Different styles of hallmarks abound. Those used in Holland often include the outline of a sword. Other Dutch varieties indicate the following:
The hallmarks on silver dollhouse miniatures often indicated prestige. In Amsterdam, three respected families crafted these furniture items.
Miniature furniture in good condition and stamped with one of these distinct maker’s marks can be quite valuable today. Online research into hallmarks can sometimes help identify the maker.
That said, if you’ve been unable to find a hallmark, the piece might still be true silver. As mentioned above, sometimes genuine pieces, like rattles, may not bear a hallmark or predate the practice of hallmarks.
Fortunately, when attempting to ascertain the value of a toy, there are other ways to establish whether an antique toy is silver (making it much more valuable), aside from looking for a hallmark.
As discussed, when you’re looking to sell an antique toy, it’s important to establish the authenticity of the silver. Pure silver is worth a lot more than silver plated items.
Silver plated (otherwise known as electro-plated) items are cheaper metals coated in pure silver to give the illusion of a more valuable piece. Silver plated antique toys may not be as valuable. That said, they may still have collectible value given their age and rarity, especially if they are in good condition.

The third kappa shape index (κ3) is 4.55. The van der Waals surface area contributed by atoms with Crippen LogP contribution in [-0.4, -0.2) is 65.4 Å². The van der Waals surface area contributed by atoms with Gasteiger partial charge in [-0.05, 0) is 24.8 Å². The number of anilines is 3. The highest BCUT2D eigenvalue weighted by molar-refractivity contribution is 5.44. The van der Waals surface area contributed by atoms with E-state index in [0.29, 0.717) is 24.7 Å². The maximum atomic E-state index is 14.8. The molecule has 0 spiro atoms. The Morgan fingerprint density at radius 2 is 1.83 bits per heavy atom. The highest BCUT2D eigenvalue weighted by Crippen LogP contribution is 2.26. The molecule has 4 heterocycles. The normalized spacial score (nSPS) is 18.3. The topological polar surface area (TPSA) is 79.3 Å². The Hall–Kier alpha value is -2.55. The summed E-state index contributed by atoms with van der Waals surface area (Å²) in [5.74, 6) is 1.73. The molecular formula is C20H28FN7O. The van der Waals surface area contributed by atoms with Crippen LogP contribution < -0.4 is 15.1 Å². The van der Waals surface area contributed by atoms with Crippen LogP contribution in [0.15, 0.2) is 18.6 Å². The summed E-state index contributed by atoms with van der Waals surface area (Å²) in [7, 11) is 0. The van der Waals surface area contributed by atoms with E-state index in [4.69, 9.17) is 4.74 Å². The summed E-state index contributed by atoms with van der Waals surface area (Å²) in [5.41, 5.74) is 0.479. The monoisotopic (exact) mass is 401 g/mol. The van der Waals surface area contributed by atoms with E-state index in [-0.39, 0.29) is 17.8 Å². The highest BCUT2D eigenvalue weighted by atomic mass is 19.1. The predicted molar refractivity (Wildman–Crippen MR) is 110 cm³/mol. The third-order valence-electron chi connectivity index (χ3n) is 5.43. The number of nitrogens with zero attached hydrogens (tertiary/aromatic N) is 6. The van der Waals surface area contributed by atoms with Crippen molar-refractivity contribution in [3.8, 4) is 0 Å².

Some signs that a piece may be silver-plated include flaking or peeling, discoloration, and a reddish colour appearing, indicating the use of copper.
Now that we've listed some ways to establish the authenticity of an antique silver toy, it's essential to know how to store the piece until you’re ready to sell it.
Keep your antiques in an area that isn’t affected by the climate. Direct sun, heat vents, radiators, and humidifiers are poorly suited to keeping antiques in good condition.
Furthermore, keep antiques and other items of worth out of the reach of young children and pets.
If you believe you have an actual silver antique toy, don't attempt to clean it or repair it in any way. Doing so could tarnish or damage the piece, thus reducing its worth. Instead, if the piece needs repairs or extensive cleaning, consult a professional.
You may want to attempt to look online and gauge the worth of antique silver toys, but we always recommend getting an evaluation.
We can help you sell your silver antique toys. In fact, we can help you with any silver items, including jewellery, coins, and collectibles.
At Muzeum, we pride ourselves on being transparent and offer free on-site evaluations for your antique silver toys and anything else you may bring us.
We have a vast network of collectors and specialists worldwide who are enthusiastic about buying antique silver toys. You might get money for your silver and, in some cases, much more than you expected.